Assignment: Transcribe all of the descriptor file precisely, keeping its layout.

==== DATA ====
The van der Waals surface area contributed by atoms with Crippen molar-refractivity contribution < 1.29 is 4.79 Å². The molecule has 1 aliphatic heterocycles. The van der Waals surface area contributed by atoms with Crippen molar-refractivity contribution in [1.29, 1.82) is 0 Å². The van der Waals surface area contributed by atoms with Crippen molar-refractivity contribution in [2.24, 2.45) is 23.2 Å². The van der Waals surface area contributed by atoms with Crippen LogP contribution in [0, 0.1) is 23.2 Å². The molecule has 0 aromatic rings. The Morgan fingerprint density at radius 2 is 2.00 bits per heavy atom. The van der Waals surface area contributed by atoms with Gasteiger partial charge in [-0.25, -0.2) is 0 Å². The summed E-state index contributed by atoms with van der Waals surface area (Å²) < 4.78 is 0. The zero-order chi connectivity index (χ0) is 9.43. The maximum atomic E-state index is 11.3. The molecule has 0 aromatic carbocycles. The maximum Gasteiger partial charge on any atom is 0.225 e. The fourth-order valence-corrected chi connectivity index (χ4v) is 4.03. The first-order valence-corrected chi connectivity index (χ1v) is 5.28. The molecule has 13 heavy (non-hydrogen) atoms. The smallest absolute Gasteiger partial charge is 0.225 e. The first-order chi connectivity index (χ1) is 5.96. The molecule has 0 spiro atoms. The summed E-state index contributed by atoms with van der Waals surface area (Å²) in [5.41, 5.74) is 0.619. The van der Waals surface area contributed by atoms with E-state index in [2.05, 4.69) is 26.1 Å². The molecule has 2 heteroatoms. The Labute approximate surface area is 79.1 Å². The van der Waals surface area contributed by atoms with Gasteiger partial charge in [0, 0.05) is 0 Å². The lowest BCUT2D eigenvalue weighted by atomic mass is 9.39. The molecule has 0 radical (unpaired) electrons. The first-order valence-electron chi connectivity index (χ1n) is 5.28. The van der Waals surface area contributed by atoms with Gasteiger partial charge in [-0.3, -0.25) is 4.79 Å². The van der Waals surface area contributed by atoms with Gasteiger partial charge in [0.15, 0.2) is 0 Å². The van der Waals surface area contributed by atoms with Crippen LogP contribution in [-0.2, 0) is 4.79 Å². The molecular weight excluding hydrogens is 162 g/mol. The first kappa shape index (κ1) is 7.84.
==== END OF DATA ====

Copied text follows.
The van der Waals surface area contributed by atoms with Crippen molar-refractivity contribution < 1.29 is 4.79 Å². The molecule has 1 aliphatic heterocycles. The van der Waals surface area contributed by atoms with Crippen molar-refractivity contribution in [1.29, 1.82) is 0 Å². The van der Waals surface area contributed by atoms with Crippen molar-refractivity contribution in [2.24, 2.45) is 23.2 Å². The van der Waals surface area contributed by atoms with Crippen LogP contribution in [0, 0.1) is 23.2 Å². The molecule has 0 aromatic rings. The Morgan fingerprint density at radius 2 is 2.00 bits per heavy atom. The van der Waals surface area contributed by atoms with Gasteiger partial charge in [-0.25, -0.2) is 0 Å². The summed E-state index contributed by atoms with van der Waals surface area (Å²) < 4.78 is 0. The zero-order chi connectivity index (χ0) is 9.43. The maximum atomic E-state index is 11.3. The molecule has 0 aromatic carbocycles. The maximum Gasteiger partial charge on any atom is 0.225 e. The fourth-order valence-corrected chi connectivity index (χ4v) is 4.03. The first-order valence-corrected chi connectivity index (χ1v) is 5.28. The molecule has 13 heavy (non-hydrogen) atoms. The smallest absolute Gasteiger partial charge is 0.225 e. The first-order chi connectivity index (χ1) is 5.96. The molecule has 0 spiro atoms. The summed E-state index contributed by atoms with van der Waals surface area (Å²) in [5.41, 5.74) is 0.619. The van der Waals surface area contributed by atoms with E-state index in [2.05, 4.69) is 26.1 Å². The molecule has 2 heteroatoms. The Labute approximate surface area is 79.1 Å². The van der Waals surface area contributed by atoms with Gasteiger partial charge in [0, 0.05) is 0 Å². The lowest BCUT2D eigenvalue weighted by atomic mass is 9.39. The molecule has 0 radical (unpaired) electrons. The first-order valence-electron chi connectivity index (χ1n) is 5.28. The van der Waals surface area contributed by atoms with Gasteiger partial charge in [-0.3, -0.25) is 4.79 Å². The van der Waals surface area contributed by atoms with Gasteiger partial charge in [0.15, 0.2) is 0 Å². The van der Waals surface area contributed by atoms with Crippen LogP contribution in [-0.2, 0) is 4.79 Å². The molecular weight excluding hydrogens is 162 g/mol. The first kappa shape index (κ1) is 7.84.